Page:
Dr. Vincent Chan studied Chemical Engineering at the University of Minnesota (USA) and was awarded with his B.Sc. degree with distinction back in 1993. He embarked upon his doctoral study in the Chemical Engineering Department of the University of Pennsylvania (USA) under the tutelage of Professor David J. Graves and was awarded with his Ph.D. degree in 1997.
After leaving Philadelphia, Dr. Chan joined the Genome Therapeutics Corporation in Boston, a biotechnology company that focused on the integrative applications of genetics and informatics for drug target identifications. From 2000 to 2016, he traveled to Southeast Asia to teach in three engineering disciplines, including mechanical engineering, chemical engineering, and biomedical engineering at Nanyang Technological University in Singapore. During this time, he also served as the Deputy Head in the Division of Chemical and Biomolecular Engineering from 2007 to 2010. From 2010 to 2013, he served as Associate Chair in the School of Chemical and Biomedical Engineering, and managed two academic programs with over 1,000 students. Since September 2016, he has assumed his new role as Professor in the Department of Biomedical Engineering at Khalifa University of Science and Technology in the United Arab Emirates.
Numerous biological processes involve the interaction of biomacromolecules with various surfaces such as the case of cellular mechanochemical transduction following ligand-receptor binding on a cell membrane. Another example is the use of immobilized enzymes on biocatalytic microparticles. Many molecules either bind specifically with their complement on the cell membrane or adsorb non-specifically on various materials (see Figure). Interestingly, the interfacial association of such molecules is sometimes followed by two-dimensional diffusion on the substrate. This process is well recognized on biological systems such as cell membranes as well as on artificial biomaterials or biosensors. The conformation, orientation, and function of surface-bound biomacromolecules like proteins can be important to molecular recognitions in biosensors. One of our main research trusts is to apply the bio-interfacial phenomena for the development of novel 2D biomaterials for antiviral and biosensor applications.
In general, most cellular functions are executed by a series of highly synergistic signaling pathways involving molecular recognition, catalytic reaction and phase partition of a vast number of biomacromolecules and small molecules under various constraints of molecular transport within specialized compartments, e.g., the nucleus (see Figure). In addition, the intricate interplay between transport processes and reaction kinetics plays a pivotal role in the embryogenesis, organ morphogenesis, tissue homeostasis, lymphatics, haemodynamics, paracellular permeability, tumor angiogenesis and tumor metastasis. As a result, a thorough understanding of key quantifiable physical parameters in biomolecular transport and kinetics of emerging molecular targets is critical to the translation of key research findings into new applications in biotechnology and bioengineering. For instance, the design of drug delivery systems composed of biopolymers and/or 2D biomaterials could benefit from the research in cell and molecular biophysics.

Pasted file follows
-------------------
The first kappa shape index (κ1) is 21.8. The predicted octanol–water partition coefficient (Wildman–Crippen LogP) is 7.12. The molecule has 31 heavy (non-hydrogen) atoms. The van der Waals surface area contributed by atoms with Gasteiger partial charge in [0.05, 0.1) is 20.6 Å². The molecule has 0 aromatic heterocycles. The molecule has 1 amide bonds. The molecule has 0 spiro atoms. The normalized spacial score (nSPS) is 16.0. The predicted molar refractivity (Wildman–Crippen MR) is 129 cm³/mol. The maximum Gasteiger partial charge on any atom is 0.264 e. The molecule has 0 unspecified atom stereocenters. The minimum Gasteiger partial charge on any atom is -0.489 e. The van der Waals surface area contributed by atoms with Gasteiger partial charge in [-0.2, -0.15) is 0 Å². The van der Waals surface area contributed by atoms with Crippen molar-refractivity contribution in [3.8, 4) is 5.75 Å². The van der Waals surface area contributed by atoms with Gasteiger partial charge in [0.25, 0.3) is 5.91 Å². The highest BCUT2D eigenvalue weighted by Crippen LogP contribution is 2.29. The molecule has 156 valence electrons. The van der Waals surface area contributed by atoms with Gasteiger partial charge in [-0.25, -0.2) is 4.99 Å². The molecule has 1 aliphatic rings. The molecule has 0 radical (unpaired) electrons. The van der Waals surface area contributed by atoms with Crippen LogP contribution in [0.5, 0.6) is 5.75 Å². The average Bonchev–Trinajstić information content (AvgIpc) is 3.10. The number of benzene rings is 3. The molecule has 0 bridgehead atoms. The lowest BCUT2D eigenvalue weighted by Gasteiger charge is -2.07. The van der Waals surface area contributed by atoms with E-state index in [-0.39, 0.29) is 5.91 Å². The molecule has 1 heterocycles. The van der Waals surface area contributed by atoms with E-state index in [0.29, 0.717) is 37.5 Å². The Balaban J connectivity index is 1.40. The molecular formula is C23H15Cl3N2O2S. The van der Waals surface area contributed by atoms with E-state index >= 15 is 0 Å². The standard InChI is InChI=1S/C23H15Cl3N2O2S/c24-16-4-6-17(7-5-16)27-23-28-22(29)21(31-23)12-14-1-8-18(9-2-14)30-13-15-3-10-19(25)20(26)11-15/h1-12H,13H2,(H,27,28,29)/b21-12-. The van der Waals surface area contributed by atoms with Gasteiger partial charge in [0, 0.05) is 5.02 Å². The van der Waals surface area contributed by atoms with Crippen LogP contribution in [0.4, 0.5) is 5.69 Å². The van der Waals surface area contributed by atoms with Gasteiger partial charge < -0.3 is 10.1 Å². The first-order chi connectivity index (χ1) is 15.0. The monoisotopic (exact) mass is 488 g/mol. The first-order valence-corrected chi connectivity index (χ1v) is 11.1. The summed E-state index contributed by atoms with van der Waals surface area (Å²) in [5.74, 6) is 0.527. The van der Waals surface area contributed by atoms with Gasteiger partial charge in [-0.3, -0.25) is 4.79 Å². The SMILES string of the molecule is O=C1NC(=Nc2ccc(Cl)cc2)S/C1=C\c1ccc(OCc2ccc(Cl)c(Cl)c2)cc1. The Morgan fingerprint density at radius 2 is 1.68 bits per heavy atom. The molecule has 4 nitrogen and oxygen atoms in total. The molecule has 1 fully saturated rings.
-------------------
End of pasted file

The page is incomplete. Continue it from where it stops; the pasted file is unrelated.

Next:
My group aims to perform highly interdisciplinary research in several areas of biomedical engineering including; i) Interfacial Biophysics, ii) 2D Biomaterials, iii) Biosensors.
1. N. Cai, A. C.-K. Lai, K. Liao, P. R. Corridon, D. J. Graves, V. Chan, Recent advances in fluorescence recovery after photobleaching for decoupling transport and kinetics of biomacromolecules in cellular physiology, Polymers, 14 (2022), 1913.
2. J. Fu, R. Abu Al-rub, V. Chan, K. Liao, Engineering three-dimensional architected Gyroid MXene scaffolds for ultrasensitive micromechanical sensing, Advanced Engineering Material, 24 (2022), 2101388.
3. J. Wang, N. Cai, V. Chan, H. Zeng, H. Shi, Y. Xue, F. Yu, Antimicrobial hydroxyapatite reinforced-polyelectrolyte complex nanofibers with long-term controlled release activity for potential skin wound dressing, Colloids and Surface A, 624 (2021), pp. 126722.
4. F. Li, X. Huang, N. Wang, X. Zhu, V. Chan, R. Zhao, Y. Chao, Aminal/Schiff base polymer to fabricate nitrogen doped porous carbon nanospheres for high performance supercapacitors, ChemElectroChem, 7 (2020), pp. 3859-3865.
5. Z. Shen, N. Cai, Y. Xue, V. Chan, B. Yu, J. Wang, H. Song, H. Deng, F. Yu, Engineering sustainable antimicrobial release in silica-cellulose membrane with CaCO3 aided processing for wound dressing application, Polymers, 11 (2019), pp. 808.
To be announced.